Drone Swarm

The 20-year flight schedule for small, unmanned aerial systems (UAS) was unfolded on Tuesday by the US Air Force.

The use of scaled-down drone swarm for attack and surveillance missions has been deliberated about by the Air Force. However, its enemies are designing more advanced weapons to parry conventional platforms. Hence, the service is reacting with a new plan to field little, flying bots to destroy enemy defenses.

Drone Swarm May Change the Face of Air Warfare

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Unmanned Aerial Systems

Daily Mail

The plan is based on improving three censorious potentials:

  1. Teaming: not less than two resources, controlled by ground commanders, working together.
  2. Swarming: a great number of minibots cooperating in a collaborative, or “meshed” network.
  3. Loyal wingman: a host program, for example, a manned fighter aircraft that controls several small UAS.

As stated by Col. Brandon “BB” Baker, chief of the Air Force’s remotely piloted aircraft (RPA) capabilities division, swarming technology modifies the game for upcoming warfare.

Baker also mentioned at an unfolding occasion at the Pentagon that commanders can employ the use of swarms for a single goal, as the main attack, or break up the bots within a region for all-day surveillance.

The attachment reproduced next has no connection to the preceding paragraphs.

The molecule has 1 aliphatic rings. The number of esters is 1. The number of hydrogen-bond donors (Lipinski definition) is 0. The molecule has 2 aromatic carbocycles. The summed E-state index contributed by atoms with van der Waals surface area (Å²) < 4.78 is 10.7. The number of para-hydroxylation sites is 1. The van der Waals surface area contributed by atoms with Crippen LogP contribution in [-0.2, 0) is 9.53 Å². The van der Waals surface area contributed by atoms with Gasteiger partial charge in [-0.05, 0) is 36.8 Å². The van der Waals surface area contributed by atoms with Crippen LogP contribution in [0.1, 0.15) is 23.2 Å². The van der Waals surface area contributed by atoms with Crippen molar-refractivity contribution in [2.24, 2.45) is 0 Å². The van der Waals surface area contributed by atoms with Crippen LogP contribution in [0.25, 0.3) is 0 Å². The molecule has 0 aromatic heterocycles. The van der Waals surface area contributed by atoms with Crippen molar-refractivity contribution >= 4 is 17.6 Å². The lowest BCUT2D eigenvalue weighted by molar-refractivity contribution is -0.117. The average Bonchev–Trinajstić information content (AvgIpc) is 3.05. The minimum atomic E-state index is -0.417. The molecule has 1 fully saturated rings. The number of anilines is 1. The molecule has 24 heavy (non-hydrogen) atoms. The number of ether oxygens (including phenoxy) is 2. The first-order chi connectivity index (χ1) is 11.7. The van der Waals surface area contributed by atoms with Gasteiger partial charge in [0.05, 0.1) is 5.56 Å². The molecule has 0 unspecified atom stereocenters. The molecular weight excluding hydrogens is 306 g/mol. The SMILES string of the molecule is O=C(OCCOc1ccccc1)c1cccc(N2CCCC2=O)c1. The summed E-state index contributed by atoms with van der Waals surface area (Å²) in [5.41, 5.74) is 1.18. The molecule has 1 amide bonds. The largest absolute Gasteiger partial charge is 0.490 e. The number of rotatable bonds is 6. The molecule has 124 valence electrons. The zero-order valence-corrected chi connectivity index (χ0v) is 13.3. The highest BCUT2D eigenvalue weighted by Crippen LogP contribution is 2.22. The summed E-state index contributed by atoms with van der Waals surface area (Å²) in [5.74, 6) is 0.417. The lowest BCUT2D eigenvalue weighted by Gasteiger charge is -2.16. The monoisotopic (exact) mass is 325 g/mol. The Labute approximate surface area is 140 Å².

In place of gunning down a $20 million Reaper UAS or a $2 billion B-2 bomber at a go, the adversary would be made to track and destroy several, low-value targets. Hence, it can be implied that swarming drone technology can assist the Air Force in economizing money.

“You have really kind of messed with the adversary’s calculus in this case,” Baker stated. “Now they are going to be really challenged and the advantage comes back into our favor in terms of economic advantage.”

A straight hit could destroy any one platform. However, a drone swarm can take several hits, rearrange and keep going, an ability Baker described as “self-healing”.

A lot of examples of experimental drone platforms were showcased at the occasion: Boeing Institute’s RQ-21 Blackjack and Raytheon’s Silver Fox.

The fact that the attempt is still in its prerequisite stage and that as of now the Air Force is centered on modeling and simulation was emphasized by Baker. He mentioned that he would be glad to witness swarming drones work-in-progress by 2036, but he does not have the ability to predict a timeline at this phase of the platform.

Lt. Gen Robert Otto, deputy chief of staff for intelligence, surveillance, and reconnaissance, emphasized that the technology is still in its initial phases and that the flight schedule made public on Tuesday is a “vision” for upcoming air warfare.

“We do believe that small, unmanned aerial systems will be the cornerstone of Air Force ISR as we look through the next 20 years,” Otto stated.



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